David Frost has renewed calls for medicines to be excluded from the Brexit trading rules in Northern Ireland amid claims that supplies could be threatened in December when regulation of pharmaceuticals in the UK further diverges from the EU.
He described the much-praised fix put in place by the EU last year to ensure the continued long term supply of medicine supplies as “Heath Robinson” and said it the issue needed addressing further.
The former Brexit minister was speaking after leading pharmaceutical figures told a House of Lords committee that supplies were “OK” following the EU change in legislation but that a change in regulations in December threatened a “cliff edge” for supplies.
The head of an organisation that represents medicines wholesalers said supplies to Northern Ireland were already made complex by Brexit, which requires NI to observe EU rules on goods.
“Distributing medicines into Northern Ireland is challenging, problematic, inefficient, and a sort of slow strangulation by a thousand cuts if you like,” said Martin Sawer, executive director of the Health Distribution Association, which supplies 90% of high street chemists and the NHS with prescription drugs twice a day.
His members “feel that the UK and the EU has done its best to interpret regulations sympathetically” but that “most” of the HDA’s concerns related to the future, he told a Lords committee examining the protocol.
In December, new British rules come into play which may require separate licences and separate packaging for medicines in Northern Ireland, which may deter some suppliers from continuing deliver to the region.
“The tectonic plates between GB and NI are slowly moving apart and all the regulations have been stuck on top like sticking plasters,” Sawer said. “Medicines need to be available universally to all citizens of the UK equally,” he told peers. “And we believe the divergence will make will put that under threat.”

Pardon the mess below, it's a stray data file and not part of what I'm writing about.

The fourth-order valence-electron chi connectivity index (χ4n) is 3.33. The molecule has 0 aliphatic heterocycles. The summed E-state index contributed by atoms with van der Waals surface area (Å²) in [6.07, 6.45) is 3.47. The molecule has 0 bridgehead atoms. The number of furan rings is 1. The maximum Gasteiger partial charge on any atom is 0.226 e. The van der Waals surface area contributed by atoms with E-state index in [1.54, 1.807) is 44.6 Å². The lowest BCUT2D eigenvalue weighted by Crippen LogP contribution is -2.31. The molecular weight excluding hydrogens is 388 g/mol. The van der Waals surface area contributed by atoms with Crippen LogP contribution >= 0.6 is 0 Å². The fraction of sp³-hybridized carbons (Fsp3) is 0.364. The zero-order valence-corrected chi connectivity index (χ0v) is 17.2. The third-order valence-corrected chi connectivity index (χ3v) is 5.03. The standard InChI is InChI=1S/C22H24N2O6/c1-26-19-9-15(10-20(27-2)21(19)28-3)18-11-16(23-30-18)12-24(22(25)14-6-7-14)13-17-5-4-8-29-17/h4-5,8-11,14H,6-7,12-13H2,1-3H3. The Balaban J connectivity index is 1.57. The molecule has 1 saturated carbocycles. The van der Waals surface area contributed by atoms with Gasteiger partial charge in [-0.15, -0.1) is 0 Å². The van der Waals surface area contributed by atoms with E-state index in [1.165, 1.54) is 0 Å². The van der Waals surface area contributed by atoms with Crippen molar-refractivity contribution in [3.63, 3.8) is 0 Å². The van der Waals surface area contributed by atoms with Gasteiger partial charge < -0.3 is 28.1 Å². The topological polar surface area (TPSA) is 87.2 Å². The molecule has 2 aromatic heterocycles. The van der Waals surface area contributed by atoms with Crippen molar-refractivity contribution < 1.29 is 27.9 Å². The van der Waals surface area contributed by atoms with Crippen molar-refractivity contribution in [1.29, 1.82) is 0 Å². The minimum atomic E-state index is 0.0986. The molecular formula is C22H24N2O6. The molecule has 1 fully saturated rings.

Lord Frost said in a tweet: “We told the EU repeatedly during 2021 this would happen if they insisted on imposing their Heath Robinson solution unilaterally. It would have been much simpler for all to take pharma out of the protocol but the EU ruled this out a priori.”
Paul Williams, senior corporate affairs director at the medicines manufacturer Teva UK, said he had “grave concerns” about the future. “The only issue that keeps me awake at night, and I say this not as a metaphor, but as a reality, is a thought of a patient not getting a medicine they need,” he said.
Some of the medicines that are currently covered by EU centralised procedure rules include innovative drugs treating migraine and cancer pain, he said.
He commended staff at the Department of Health and the MHRA as being “unfailingly courteous” and helpful over the issue but said it was not the same as talking to the decision-makers.
The committee heard that the discontinuation of at least 1,000 drugs at the end of 2021 in Northern Ireland had been averted by the EU change in legislation on medicines going into the region, but that it was only a temporary fix.
“We still don’t have that stability and certainty over the coming years. It feels like we steered away from one cliff edge but there’s still more to come,” he said in reference to the divergence of regulations between the EU and the UK in December.
The Department of Health said changes to UK and EU legislation have meant that “medicine supply to Northern Ireland is stable”. However, it confirmed there were “medium- to long-term risks to supply created by the protocol”.
A government spokesperson said: “Patients in Northern Ireland have access to the medicines they need, just as those in Great Britain do, and our priority is to safeguard the continued supply of medicines to patients in Northern Ireland and help ensure equity of access for patients across the UK.
The EU has been approached for comment.